Family ties: The curious case of Bharti/Ayesha

Underage girls are threatened if they refuse to accept the conversion.

Rabia Ali December 31, 2011


Until recently, Bharti lived in her parents’ house and visited the local temple. Today, as Ayesha, she spends her time adjusting a black abaya and barely looked at her parents when she saw them in court on Saturday.

The girl with a new identity and religion was in court for the hearing of a case her family has filed, alleging the abduction and forceful conversion and marriage of their daughter to a Muslim man. The family filed the FIR 365-B at the Baghdadi police station.

“She is being pressurised to say that she converted because of her own free will - else we would be harmed,” cried her father, Narain Das.  Her mother, a cardiac patient, was upset that Ayesha did not even glance at her. “She is my only daughter. She does not want to meet me or talk to me. I gave birth to her and raised her.”

Her case is the eighteenth in a series of forced conversions and marriages that have taken place in Lyari. Underage girls are threatened if they refuse to accept the conversion.

Narain Das brought a copy of the National Database and Registration Authority record which states that his daughter is 15 years old. But certificates of her conversion to Islam and her marriage claim she is 18.

“The marriage documents have tampered with her age. She is not of the age to get married,” said Das.

His new son-in-law Abid was handcuffed and chewed gutka as he stood in the court. Das’ family has accused him of kidnapping Bharti/Ayesha, while the girl’s relatives allege that Abid is a ‘wanted man’ in the area. “He uses drugs and has eyes for every girl. Our girl is just being fooled by him.”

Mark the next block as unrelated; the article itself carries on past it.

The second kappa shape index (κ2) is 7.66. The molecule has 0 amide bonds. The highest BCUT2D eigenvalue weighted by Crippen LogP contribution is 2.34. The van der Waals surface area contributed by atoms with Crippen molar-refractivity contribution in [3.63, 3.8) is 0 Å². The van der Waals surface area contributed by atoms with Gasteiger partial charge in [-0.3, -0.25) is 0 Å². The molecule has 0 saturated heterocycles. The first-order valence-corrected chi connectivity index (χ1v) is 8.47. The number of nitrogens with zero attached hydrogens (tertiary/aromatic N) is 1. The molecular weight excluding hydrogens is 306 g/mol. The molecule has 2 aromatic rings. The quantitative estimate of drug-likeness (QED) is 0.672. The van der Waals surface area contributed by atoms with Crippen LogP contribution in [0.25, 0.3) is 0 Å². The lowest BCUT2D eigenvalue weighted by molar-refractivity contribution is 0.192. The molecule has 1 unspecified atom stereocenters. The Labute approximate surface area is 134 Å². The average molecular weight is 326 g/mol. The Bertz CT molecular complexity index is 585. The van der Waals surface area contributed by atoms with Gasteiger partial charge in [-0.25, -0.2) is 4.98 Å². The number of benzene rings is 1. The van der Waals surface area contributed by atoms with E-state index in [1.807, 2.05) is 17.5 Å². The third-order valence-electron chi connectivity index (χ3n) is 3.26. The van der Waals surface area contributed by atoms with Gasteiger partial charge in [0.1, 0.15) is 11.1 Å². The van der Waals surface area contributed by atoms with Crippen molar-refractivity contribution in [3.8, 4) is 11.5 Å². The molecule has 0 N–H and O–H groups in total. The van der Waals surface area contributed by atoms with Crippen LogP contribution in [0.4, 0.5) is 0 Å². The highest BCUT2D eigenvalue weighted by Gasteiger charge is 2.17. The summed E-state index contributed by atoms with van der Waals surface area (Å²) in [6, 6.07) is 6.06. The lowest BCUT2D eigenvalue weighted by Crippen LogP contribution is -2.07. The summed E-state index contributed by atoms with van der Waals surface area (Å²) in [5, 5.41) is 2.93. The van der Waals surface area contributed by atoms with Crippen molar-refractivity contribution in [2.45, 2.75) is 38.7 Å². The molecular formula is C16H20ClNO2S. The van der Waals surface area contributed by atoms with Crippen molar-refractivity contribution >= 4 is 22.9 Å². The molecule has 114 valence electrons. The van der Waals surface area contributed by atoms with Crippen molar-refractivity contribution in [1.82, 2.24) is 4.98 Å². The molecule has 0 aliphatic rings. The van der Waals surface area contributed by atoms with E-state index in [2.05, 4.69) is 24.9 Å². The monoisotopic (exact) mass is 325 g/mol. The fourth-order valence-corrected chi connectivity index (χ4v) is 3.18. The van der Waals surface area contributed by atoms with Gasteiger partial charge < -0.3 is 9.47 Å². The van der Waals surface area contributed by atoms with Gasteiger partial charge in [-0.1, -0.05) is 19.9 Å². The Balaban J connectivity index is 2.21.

Das isn’t opposed to his daughter converting to Islam. His son also converted and lives at home.  “My son converted to Islam and lives with us. I have no issues with him. I have no issues with the girl either.”

“She should not be forced into converting,” Das states.

Amarnath Motumal, the vice chairperson of the Human Rights Commission of Pakistan, was representing the Das family. This isn’t new for him – he has seen many girls forcefully converted and never returning home again.

“Her statement will be recorded on Monday. Let’s see what the court decides. Maybe it will be the last time her family will see her,” he said.

Before she headed to court, Ayesha said her marriage and conversion was a spontaneous decision. “I liked Abid a lot. I went to the market to meet him, and we decided then and there to run away.”

Her father-in-law Mohammad Anwar, a constable at the Preedy police station, did not leave her side for a minute. He twitched his moustache and flashed a big smile. “It is such a blessing for us, that a Hindu has embraced Islam. She always wanted to be a Muslim and has knowledge about Islam.” Ayesha told The Express Tribune that she only knows the Kalima.

The Das family fears that if the court releases Ayesha to Abid’s family, she will be sold or murdered. “We want a guarantee that we will be allowed to meet her and that she will be in safe hands. Another frustrated relative said, “We are all heartbroken. If we don’t get justice, we will all migrate from here.”

Published in The Express Tribune, January 1st, 2012.


Ejz | 9 years ago | Reply

Yap, logic can resolve a lot of things, except stubbornness.

Bijoy | 9 years ago | Reply

If logic be used to create law, there would be no law existed. Every person's logic is not same. One will say, the punishment for rape should be 20 years' jail. Another will say, the punishment should be 10 years' jail. Some laws are created by logic, but not all.And, every law is not by logic.You should read Civics to know something about the sources of law,you will never find logic as the source of law in any book. "IF" Ayesha's parents try to trap Abid,it is not even a moral fault to avoid her parents.

Replying to X

Comments are moderated and generally will be posted if they are on-topic and not abusive.

For more information, please see our Comments FAQ


Most Read